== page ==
Matt Cooper previews the 50th Kenya Open, taking place this week at Muthaiga GC in Nairobi, which is also the starting point of the 30th year of the Challenge Tour.
This is a tournament with a long history, stretching right back to 1967 and in that half century some famous names have been added to that of the first winner Guy Wolstenholme.
They include Severiano Ballesteros, Ian Woosnam, Maurice Bembridge, Eamonn Darcy and Christy O’Connor Jr. – and in more recent times Ricardo Gonzalez, Edoardo Molinari and Haydn Porteous.
In the 1970s the championship was part of the fabled Safari Tour which was in many ways a forerunner of the Challenge Tour, as Ian Woosnam explained in his autobiography:
“The cost was reasonable, the purses were decent, the vibe was good and, above all, the top three on the Order of Merit earned exemption from having to pre-qualify for any tournament during that year’s European Tour.”
Sandy Lyle was another performer on the circuit and remembers that:
“As a way of saying thanks for our board and keep, the contingent of British players packed an array of goodies for our hosts, which is why my suitcase was loaded down with tins of tomato soup, baked beans, HP sauce, bacon, Bovril, teabags, biscuits and – sheer luxury – soft loo roll.”
— Mwelu (@Gmwelu) March 20, 2018
All very 1970s and it was undoubtedly an unusual dynamic which included ex-pats who lived in post-Empire style and modern rulers who mixed a desire for independence with a fondness for colonial grandeur.
On and off the oil-soaked “browns” (as opposed to green) there were surreal scenes, such as in Zambia, where President Dr Kenneth Kaunda referred to pipe-smoking Ryder Cup star Brian Barnes as “son” and Barnes reciprocated, calling Kaunda “dad”.
— Challenge Tour (@Challenge_Tour) March 20, 2018
The tournament isn’t alone in celebrating a landmark birthday this year because the Challenge Tour is 30. In that time seven graduates have gone on to claim major championship glory, but only one man has completed the double of winning the Kenya Open and also progressing from the second tier to major triumph (answer at the bottom of the column).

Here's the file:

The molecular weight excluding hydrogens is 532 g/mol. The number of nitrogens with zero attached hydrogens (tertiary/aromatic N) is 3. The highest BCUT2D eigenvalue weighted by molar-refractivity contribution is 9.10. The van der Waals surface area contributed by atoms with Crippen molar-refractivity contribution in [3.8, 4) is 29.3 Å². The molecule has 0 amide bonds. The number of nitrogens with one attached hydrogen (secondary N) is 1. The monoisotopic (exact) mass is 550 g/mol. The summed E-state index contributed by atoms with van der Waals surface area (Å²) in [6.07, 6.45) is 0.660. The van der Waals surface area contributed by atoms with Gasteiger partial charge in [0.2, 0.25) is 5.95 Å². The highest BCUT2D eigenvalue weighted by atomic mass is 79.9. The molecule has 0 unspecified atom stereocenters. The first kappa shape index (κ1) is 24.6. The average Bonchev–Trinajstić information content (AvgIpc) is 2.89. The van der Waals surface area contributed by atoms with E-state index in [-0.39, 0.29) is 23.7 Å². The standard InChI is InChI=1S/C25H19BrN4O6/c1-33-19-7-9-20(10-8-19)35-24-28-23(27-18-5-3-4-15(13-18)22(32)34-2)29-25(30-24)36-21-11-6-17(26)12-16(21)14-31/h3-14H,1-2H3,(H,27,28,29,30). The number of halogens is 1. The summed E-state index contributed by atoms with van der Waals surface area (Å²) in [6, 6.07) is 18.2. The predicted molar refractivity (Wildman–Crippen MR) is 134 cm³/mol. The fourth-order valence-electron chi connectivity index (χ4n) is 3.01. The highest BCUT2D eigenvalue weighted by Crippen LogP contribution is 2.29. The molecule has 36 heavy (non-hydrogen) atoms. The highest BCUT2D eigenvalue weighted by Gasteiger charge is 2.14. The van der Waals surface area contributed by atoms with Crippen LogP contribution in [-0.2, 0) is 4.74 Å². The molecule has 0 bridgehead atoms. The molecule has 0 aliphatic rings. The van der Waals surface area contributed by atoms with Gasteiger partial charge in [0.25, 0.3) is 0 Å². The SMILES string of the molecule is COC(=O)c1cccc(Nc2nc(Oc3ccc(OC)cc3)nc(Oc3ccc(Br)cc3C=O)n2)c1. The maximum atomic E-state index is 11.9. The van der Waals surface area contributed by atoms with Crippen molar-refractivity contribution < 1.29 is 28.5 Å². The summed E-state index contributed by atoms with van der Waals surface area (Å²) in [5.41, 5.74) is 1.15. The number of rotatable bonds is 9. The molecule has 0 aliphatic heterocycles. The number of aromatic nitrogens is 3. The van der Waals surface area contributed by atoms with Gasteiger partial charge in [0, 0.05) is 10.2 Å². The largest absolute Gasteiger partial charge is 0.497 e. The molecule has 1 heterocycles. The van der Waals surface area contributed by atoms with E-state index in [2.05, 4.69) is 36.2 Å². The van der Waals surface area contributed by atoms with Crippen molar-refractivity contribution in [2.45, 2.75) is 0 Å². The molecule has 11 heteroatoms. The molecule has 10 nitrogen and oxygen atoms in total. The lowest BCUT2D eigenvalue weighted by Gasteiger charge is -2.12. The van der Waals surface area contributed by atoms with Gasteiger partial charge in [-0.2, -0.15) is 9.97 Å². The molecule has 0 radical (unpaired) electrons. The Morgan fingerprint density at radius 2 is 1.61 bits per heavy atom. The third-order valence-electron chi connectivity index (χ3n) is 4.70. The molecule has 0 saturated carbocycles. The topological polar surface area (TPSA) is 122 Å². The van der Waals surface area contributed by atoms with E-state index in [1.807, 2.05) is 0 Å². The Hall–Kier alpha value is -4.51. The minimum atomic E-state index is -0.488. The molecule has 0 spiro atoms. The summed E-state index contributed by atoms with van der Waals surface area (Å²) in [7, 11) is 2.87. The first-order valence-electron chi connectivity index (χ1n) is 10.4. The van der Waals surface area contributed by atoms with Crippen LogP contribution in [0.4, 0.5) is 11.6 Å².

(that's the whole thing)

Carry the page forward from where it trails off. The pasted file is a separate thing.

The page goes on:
Last year witnessed an emotional victory for England’s Aaron Rai who was adopted by the locals when they learned that his mother Dalvir was not only born in Mombasa, but back in Kenya for the first time in over 40 years.
“The most excitement we’ve ever seen at the event,” said Challenge Tour press officer Tom Curran. “They announced him as Kenyan on the first tee and the fans went wild.”
“Unbelievable,” laughed Dalvir. “They were calling him ‘Toto’ which sort of means ‘our young one’. I had a leg injury and spectators were helping me down the fairways, urging me and Aaron on, saying, ‘He’s ours, he’s one of us!’”
— Challenge Tour (@Challenge_Tour) March 20, 2018
To celebrate the tournament’s 50th anniversary the promoters, sponsors and government have upped this year’s prize fund, making it, at €500,000, the joint biggest of the Challenge Tour season.
Expect a tight tussle on the traditional design at Muthaiga, with European Tour winners such as Johan Edfors, Felipe Aguilar, Julien Quesne and Gary Stal mixing it with fancied stars of the future.
But for all the money and potential glory the best story every year at this event is the continuing success of a caddie programme with roots in Mombasa.